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Genesis of coherent structures through an interactive bypass transition process

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The Nature of High Reynolds Number Turbulence

The interaction between two localized disturbances is analyzed in a subcritical channel flow through direct numerical simulations. The initial perturbations are in the form of two pairs of counter rotating vortices. One of them interacts with the wall normal vorticity layers set-up near the wall, by compressing or stretching locally part of them through the straining motion it induces. The breakdown of spanwise symmetry leads to the rapid development of a new wall normal vorticity patch that is tilted by the shear and rolls up into a new small-scale streamwise vortex. The process results in a localized turbulent spot at later stages of development. A detailed analysis is carried out to determine the role of different parameters entering in the physics of the mechanism. Several critical thresholds that trigger the interactive bypass transition process are found and analyzed. The similitude parameters resulting from the parametric investigation coincide well with those governing the self-sustaining Reynolds shear stress producing eddies in the buffer layer of a fully developed turbulent wall flow. It is suggested that the mechanism we propose may play some role in the regeneration cycle of the near wall turbulence generating structures by precisely bypassing the three-dimensional streak instability mechanism. An active strategy based on this process is applied to the mixing in microsystems. The specific interactions asymmetrically distributed in space lead to a better mixing locally in time and space leading to the possibility of active control of scalar transport in micro devices.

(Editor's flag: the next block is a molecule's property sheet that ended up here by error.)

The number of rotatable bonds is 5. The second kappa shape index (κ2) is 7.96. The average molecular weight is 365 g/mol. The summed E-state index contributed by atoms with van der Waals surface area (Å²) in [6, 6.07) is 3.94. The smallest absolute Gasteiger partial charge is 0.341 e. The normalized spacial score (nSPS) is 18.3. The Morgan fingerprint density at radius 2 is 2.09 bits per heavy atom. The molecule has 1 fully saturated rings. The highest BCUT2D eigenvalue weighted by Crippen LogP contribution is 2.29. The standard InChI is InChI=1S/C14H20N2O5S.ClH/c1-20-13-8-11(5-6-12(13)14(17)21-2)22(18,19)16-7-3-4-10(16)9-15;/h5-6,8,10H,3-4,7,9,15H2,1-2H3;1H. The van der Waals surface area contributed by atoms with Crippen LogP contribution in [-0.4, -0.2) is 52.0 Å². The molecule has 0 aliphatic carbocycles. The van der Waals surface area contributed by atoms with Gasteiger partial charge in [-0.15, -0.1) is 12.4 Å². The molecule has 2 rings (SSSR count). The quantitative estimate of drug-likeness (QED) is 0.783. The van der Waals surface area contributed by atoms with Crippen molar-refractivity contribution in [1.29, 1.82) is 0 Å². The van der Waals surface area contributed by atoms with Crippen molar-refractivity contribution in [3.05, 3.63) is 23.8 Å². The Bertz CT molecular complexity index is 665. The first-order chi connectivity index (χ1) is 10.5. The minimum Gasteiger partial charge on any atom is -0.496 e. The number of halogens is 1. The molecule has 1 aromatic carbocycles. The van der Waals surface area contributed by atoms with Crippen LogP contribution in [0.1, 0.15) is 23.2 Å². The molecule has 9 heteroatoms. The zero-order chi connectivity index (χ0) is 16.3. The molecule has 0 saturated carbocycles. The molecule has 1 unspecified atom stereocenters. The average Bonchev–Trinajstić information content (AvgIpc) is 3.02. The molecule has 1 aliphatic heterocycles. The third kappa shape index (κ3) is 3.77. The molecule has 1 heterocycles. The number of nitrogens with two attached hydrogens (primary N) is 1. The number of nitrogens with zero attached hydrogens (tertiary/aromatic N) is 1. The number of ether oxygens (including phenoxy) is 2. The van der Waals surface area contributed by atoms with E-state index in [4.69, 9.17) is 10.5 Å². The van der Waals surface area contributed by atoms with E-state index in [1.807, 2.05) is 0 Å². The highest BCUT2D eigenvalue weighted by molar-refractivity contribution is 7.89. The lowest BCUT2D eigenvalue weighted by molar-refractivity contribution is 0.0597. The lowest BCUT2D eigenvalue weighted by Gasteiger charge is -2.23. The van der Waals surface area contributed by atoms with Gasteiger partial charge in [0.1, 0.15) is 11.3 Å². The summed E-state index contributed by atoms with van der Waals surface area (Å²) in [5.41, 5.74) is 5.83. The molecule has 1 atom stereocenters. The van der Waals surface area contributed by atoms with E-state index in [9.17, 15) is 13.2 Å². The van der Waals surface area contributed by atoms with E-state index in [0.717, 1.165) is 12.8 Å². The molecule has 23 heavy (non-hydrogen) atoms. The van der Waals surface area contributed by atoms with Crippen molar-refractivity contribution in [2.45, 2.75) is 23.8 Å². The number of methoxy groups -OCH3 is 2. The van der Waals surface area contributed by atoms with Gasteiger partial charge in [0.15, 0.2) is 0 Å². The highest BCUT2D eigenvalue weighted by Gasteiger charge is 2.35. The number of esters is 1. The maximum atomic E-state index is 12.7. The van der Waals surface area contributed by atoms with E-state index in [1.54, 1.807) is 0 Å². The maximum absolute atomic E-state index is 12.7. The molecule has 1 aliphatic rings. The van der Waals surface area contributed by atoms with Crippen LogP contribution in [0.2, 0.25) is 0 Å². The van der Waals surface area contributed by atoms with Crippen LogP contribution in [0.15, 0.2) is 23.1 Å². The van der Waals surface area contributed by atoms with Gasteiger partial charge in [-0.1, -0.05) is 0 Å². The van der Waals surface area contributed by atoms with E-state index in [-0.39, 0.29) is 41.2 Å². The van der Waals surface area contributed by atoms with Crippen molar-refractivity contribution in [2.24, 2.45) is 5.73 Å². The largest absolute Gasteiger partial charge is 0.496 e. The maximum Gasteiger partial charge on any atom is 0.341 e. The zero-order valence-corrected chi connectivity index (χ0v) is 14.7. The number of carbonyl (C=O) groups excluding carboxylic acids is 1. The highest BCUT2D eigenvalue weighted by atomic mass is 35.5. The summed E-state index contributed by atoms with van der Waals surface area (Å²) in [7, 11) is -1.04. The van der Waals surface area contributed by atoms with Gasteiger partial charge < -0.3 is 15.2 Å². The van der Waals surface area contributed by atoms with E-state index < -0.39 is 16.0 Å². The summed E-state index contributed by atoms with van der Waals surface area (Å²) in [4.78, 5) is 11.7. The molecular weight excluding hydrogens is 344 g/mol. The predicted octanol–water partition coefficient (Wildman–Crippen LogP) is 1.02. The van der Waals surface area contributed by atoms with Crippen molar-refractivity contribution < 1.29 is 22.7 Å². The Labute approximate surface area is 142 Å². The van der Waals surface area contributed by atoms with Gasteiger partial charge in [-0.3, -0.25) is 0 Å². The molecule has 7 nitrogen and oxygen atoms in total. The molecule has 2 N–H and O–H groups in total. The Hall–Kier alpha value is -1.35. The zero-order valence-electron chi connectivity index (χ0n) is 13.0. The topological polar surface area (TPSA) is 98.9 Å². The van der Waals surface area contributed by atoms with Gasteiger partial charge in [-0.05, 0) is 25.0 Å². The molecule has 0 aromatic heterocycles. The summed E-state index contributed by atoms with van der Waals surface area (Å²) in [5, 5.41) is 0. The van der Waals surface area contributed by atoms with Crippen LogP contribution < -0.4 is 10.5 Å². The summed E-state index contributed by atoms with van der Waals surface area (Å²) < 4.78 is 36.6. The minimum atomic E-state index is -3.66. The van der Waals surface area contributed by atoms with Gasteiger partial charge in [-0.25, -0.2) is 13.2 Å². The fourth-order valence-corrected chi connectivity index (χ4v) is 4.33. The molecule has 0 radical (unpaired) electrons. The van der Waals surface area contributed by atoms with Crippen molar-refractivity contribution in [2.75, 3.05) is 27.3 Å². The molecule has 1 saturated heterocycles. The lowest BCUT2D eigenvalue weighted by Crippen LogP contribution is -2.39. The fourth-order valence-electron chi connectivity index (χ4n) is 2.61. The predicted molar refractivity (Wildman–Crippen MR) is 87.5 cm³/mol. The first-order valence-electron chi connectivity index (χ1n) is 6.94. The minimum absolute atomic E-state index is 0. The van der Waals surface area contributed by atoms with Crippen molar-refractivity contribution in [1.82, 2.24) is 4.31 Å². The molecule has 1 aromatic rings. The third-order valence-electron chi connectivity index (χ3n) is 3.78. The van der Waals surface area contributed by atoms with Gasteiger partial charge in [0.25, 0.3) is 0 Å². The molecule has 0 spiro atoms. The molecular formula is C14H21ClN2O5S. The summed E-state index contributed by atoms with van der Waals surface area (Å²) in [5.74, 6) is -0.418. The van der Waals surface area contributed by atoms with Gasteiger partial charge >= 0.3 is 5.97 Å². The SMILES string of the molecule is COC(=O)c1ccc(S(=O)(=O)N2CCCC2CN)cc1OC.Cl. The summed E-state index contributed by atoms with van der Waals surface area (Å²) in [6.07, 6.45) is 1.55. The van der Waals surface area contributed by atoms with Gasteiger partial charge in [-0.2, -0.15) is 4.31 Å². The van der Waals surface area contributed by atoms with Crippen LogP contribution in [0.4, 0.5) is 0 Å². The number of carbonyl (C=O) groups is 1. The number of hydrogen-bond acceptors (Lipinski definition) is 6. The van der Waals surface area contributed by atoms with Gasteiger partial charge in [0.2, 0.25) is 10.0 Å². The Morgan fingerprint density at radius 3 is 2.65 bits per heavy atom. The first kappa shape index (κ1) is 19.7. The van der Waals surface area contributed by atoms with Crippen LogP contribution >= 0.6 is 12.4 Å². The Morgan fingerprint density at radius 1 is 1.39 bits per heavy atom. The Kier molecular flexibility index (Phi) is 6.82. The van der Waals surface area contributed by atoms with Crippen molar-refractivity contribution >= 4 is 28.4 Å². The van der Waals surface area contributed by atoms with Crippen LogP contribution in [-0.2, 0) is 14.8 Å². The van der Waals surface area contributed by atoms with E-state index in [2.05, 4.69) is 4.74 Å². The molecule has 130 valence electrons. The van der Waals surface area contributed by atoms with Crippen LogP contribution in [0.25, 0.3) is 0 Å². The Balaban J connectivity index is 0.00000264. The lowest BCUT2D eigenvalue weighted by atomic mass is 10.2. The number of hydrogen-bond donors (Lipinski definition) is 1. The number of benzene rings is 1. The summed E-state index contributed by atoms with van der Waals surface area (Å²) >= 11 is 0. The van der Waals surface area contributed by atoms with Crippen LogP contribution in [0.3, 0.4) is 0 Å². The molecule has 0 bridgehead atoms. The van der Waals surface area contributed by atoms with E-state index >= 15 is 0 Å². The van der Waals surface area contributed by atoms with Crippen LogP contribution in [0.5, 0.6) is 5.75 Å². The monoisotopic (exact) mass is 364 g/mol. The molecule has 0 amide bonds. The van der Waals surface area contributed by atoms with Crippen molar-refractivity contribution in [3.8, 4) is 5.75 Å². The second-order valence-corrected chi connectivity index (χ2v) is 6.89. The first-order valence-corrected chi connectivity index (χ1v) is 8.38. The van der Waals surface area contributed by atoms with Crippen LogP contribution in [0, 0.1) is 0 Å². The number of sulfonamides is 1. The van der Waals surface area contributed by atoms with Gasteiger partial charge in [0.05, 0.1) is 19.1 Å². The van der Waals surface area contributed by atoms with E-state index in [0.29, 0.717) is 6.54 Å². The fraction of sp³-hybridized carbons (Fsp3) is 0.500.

This talk is part of the Isaac Newton Institute Seminar Series series.

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